A passenger train has jumped the rails in north-east India, killing one and injuring more than 50, officials say.
India has a poor railway safety record
The incident happened near Nijbari in West Bengal state as a train bound for the capital, Delhi, travelled from the town of Dibrugarh in Assam state.
Thirteen coaches and the engine of the the Brahmaputra Mail were thrown off the tracks, officials said.
India's state-run railways, which carry more than 13 million passengers a day, have a poor safety record.
One passenger died in hospital after the latest accident in the north of West Bengal on Sunday night.
Doctors said the death toll could rise because many of the injured were in a serious condition.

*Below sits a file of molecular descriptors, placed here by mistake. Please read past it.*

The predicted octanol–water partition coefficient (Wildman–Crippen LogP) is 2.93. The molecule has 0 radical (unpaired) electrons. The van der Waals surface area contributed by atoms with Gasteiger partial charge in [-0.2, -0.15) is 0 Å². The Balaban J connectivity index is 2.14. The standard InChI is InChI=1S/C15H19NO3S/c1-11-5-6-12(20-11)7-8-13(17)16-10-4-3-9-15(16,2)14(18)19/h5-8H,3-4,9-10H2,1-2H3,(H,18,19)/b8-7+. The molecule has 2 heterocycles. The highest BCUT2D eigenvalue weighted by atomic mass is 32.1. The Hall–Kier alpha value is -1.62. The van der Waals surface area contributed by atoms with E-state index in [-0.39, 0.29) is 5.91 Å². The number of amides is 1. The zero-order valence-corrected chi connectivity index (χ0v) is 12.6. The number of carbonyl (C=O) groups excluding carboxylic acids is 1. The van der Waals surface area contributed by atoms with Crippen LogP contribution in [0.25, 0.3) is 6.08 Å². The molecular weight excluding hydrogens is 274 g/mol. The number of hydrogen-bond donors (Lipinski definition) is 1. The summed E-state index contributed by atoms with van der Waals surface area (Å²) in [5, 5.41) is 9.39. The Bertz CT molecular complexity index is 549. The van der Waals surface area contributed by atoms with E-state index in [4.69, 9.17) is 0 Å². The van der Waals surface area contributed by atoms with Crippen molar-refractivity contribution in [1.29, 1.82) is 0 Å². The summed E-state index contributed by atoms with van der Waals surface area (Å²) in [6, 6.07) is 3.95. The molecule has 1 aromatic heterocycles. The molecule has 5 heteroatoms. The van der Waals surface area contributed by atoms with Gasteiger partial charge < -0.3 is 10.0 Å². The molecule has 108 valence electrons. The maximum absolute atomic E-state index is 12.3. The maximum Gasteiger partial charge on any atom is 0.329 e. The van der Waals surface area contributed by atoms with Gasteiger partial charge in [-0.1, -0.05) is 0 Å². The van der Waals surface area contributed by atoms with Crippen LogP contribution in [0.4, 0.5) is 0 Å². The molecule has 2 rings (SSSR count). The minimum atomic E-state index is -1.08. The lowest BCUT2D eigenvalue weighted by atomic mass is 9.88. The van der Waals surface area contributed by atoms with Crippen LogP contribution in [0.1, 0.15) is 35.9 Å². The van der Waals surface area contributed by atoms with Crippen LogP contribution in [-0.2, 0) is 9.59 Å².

Most passengers were Indian soldiers or federal policemen going home on leave from counter-insurgency operations in Assam.
Intelligence officials do not rule out sabotage - but railway authorities say that can only be established after a proper investigation.
The BBC's Subir Bhaumik in Calcutta says the last major accident on this busy rail route linking Assam with Delhi happened in August 1999, when a Brahmaputra Mail train collided with a stationary train at Gaisal, near the site of Sunday night's crash, killing at least 300 people.
About 300 rail accidents are reported every year across India, resulting in a high number of casualties.